Unfortunately for your parents, you’re so good at getting what you want, you’ll probably be able to land one that allows you to work from their couch.
Knowing the Gemini personality on a deeply personal level, I have first-hand knowledge of the fact that most of them leave college and spend the next six months trying to get a job while still wondering if they even chose the right major.
It’s very difficult for them to make a decision or commit to one thing since they really want to have their cake and eat it too. It’s OK to change your mind Gemini, but if you change it too many times, maybe its commitment you’re avoiding, not making the wrong decision.
There is nothing more upsetting to Cancer than being separated from their inner circle of friends and thrown out of a living situation they’ve become accustomed to. We all spend a lot more time crying in our early 20s than they tell us we will, and that’s OK.
Remember that whatever happens next, friendship and the support that comes with it is important to you, so begin to build new ones wherever you go. That’s your lifeline.
Leo: Killin it and bragging up a storm on social media.
Leos aren’t meant for college life. They’re ruled by the fifth house of education and creative endeavors, so they make their life their school and they learn best hands-on. Youll most likely is the friend that immediately gets successful in the real world, and you’ll be wondering why you even went to college in the first place.
I’d never tell a Leo not to brag on social media, but remember, you could be attracting haters, and a smart business person knows to keep their enemies close. Stay humble.
Of course, your career is important to you, OF COURSE. But first things first: Find and take a lover, hold onto them tightly, marry them, and secure their health insurance.
Nothing is worth doing if you’ve got no one to share it with, right Libra?! You’re the sign of partnership, for the love of Christ.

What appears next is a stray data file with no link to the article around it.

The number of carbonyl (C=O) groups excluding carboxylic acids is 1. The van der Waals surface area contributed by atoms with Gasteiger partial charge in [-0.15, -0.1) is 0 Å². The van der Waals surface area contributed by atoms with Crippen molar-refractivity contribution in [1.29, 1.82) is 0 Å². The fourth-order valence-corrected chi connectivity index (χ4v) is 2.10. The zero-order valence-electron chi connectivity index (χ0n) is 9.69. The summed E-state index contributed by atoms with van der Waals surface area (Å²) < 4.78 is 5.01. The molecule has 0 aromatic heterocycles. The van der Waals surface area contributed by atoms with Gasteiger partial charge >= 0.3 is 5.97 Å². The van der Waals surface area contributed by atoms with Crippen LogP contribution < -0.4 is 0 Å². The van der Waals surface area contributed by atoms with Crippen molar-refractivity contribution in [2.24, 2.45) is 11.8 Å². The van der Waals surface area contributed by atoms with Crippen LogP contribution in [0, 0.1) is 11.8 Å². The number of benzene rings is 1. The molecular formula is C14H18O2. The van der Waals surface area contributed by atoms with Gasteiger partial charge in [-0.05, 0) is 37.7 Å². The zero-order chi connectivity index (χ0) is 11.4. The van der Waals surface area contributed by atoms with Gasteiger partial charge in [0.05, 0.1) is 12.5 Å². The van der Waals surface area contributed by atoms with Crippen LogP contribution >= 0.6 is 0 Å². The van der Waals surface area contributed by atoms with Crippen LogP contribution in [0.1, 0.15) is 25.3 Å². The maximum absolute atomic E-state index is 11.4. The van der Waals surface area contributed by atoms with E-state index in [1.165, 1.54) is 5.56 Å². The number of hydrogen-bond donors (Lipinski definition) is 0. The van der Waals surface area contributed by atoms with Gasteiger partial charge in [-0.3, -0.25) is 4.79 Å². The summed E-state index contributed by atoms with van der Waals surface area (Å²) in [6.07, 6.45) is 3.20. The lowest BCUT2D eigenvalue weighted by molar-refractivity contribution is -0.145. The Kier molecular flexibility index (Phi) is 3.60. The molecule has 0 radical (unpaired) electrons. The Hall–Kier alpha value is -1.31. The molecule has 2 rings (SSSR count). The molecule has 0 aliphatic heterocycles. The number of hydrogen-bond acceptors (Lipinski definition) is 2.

Scorpio: Taking a million side jobs to pay off your debts.
Scorpio is ruled by the eighth-house of inheritances, debts, sex, and mystery, so these are the themes that seem to surround their lives. If you’re a Scorpio, you’ll have an old-soul wisdom about the amount of debt you have to pay off and you’ll waste no time starting to pay it off.
You know that debts haunt a person, and you’re not going to be controlled by it. Ego won’t play a part in the number of jobs you’ll take to free yourself from the grips of Sallie Mae.
Sagittarius is ruled by the ninth-house of expanded education and travel. Just because you’ve finished your formal education doesn’t mean you’re finished learning. In fact, your personal education has just begun.
Sagittarius is the most likely of all the signs to make that post-college trip around the world, expanding on their personal experience because they know it’s just as valuable as work experience in the long-run.
Capricorn is the sign symbolized by the goat pushing a rock up a hill, and like the symbol for their sign, Capricorns will leave college prepared to take any job they can get and ready to climb the ladder toward success.
Your sign is determined to leave and impact on the world, and you won’t get stuck comparing yourself to others along the way. You have all the inner resources to do it, too.
Aquarius: Changing the way your generation is stereotyped.
Aquarians are the most likely sign to show up at their new job and defy the expectations of everyone there. Millennials have been stereotyped as an entitled generation, but the Aquarians desire to learn and their curiosity in the workplace can completely change that.
Not only are you happy to learn more, your advanced and innovative ideas will prove your value to everyone you work with. You can expect to advance pretty quickly in the real world.
Pisces: Either drinking/working a lot, it’s a toss-up.
When they say Pisces is a water sign, it’s good to think of that as a suggestion to hydrate, because Pisces know how to drink everyone under the table. Because they’re symbolized by two fish swimming in opposite directions, toward heaven and hell, submerged under the ocean in their dreamy world, Pisces live in a fantasy world.
The way they choose to escape will make or break them in the real world. Put all that dreamy energy in the right place.